10 Amazing Rug Designs From All Over the World

Looking to put something special into your next home improvement project? Give it the perfect finishing touch with a unique rug inspired by the best the world has to offer. Whether your prefer a one that came together in an exotic locale, or you’re looking for something that feels like it came from right next door, these 10 amazing rug designs from all over the world will get you inspired. Here are just a few of the many popular locales the world’s best area rugs come from:

When you start any conversation about the world’s rich history of rug making, it’s impossible to leave out Persian rugs. There’s more to know about these than we can spell out here, but these traditionally come from Iran. In recent years, they have been made in Russia, China, and India because of US sanctions on exports from Iran. Despite this, you can still find beautiful designs featuring the center medallions and intricate bordered patterns that exemplify classic Persian designs.

While the word “oriental” may conjure images of China or Japan, oriental rugs have traditionally been made in northern Mongolia, eastern China, and as far west as Morocco. What sets these apart from other styles of rug making is that its pile is tied to its foundation.

Southwestern style or Navajo styles reflect the beautiful traditional designs of the Native American tribes from the Southwestern United States. From historic weavings to modern styles, bringing a southwestern rug into your home is a great way to add some Southwestern flair to your décor.

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India has a history of producing colorful, intricate rugs and carpets that stand the test of time. The tradition of hand-weaving was brought to India in the 16th century and the technique hasn’t changed much since then. Beautiful hand-tufted ones like those from the Surya or Momeni collections typify the kind of quality craftsmanship that goes into rugs made in India. You’ll find visionary designs that come from generations of artisans yet still reflect modern style and sensibility.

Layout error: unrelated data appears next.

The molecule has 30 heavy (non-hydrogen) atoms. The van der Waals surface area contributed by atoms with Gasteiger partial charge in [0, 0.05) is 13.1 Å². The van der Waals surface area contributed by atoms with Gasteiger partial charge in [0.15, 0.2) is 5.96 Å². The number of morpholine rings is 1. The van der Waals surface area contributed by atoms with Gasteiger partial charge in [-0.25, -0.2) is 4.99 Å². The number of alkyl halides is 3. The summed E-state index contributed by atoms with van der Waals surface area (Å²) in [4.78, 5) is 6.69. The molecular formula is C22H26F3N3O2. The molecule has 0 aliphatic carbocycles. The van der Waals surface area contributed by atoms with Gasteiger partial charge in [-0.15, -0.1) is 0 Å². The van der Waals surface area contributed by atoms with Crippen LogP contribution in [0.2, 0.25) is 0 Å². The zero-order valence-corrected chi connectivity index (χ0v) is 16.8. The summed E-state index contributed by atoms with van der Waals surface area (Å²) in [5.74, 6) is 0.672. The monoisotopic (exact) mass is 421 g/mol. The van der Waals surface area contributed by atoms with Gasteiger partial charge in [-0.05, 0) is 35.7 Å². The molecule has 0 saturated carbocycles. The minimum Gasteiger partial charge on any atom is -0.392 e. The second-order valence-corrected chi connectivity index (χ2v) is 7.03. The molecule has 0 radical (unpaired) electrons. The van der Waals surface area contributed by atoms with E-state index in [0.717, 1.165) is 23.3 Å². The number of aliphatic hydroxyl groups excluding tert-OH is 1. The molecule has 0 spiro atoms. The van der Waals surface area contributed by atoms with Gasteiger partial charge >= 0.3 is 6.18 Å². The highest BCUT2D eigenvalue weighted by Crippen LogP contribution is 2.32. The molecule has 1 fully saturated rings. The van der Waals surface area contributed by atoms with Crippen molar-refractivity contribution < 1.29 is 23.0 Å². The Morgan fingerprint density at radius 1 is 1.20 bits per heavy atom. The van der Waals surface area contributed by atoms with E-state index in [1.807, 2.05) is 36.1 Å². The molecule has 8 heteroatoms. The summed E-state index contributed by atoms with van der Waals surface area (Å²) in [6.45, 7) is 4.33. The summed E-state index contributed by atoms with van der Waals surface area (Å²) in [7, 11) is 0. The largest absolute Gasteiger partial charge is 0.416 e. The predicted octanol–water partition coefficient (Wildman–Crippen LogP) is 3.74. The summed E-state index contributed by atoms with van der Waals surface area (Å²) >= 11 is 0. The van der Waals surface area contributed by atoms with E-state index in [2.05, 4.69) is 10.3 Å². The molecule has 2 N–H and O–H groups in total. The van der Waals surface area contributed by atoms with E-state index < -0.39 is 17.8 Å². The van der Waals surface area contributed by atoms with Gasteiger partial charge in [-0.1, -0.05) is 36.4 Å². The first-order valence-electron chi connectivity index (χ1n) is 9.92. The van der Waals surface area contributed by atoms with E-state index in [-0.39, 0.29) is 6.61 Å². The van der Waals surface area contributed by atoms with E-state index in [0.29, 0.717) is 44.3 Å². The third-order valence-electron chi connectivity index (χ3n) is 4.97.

Archaeology tells us that rug making has gone on in Egypt since many centuries before the time of Christ. Today, Egypt hosts many schools where this ancient art is passed to the next generation. These modern floor coverings feature theme designs, oriental carpets, and tribal designs.

If you’re a patriot at heart, plenty of quality rugs in a myriad of designs can still be found made by retailers from right here in the US.  Designers like Shaw and Capel allow you to experience contemporary style while still buying American.

Turkey has a long tradition in weaving. Some Turkish techniques are said to go back 800 years. Add to that Turkey’s location and a cultural tradition where Western design meets Eastern sensibilities, and the result is stunning rug making. Most Turkish rugs are made from silk, but take caution and always buy from a reputable retailer. Some are bought at Turkish bazaars and brought home by tourists are really cotton passed off as silk by the seller.

Another country with a long tradition of carpet making, Afghani designs have recently benefited from Pakistani influence. This is one country where true tribal throw rugs and tribal designs have flourished for centuries. More recently, conflict in the region has exposed Afghani weavers to the more sophisticated flourishes of Pakistani weavers, allowing buyers to purchase from Afghanistan.

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Artists from the Andes take advantage of the rich farming culture that surrounds them. They use Alpaca fiber or sheep’s wool to create colorful, strong, durable rugs and carpeting. A welcome touch when you’re spending winter in the mountains! As an added bonus, lanolin from the sheep’s wool creates a stain-resistant quality. Cowhide rugs are also popular exports from this region.

Another great choice for bringing Latin flavor into your home is a Mexican rug. Most of these originate in the state of Oaxaca and are called Zapotec rugs. Made almost exclusively from local sheep’s wool, Zapotec feature exclusive patterns such as diamonds, wind and rain, and candles.

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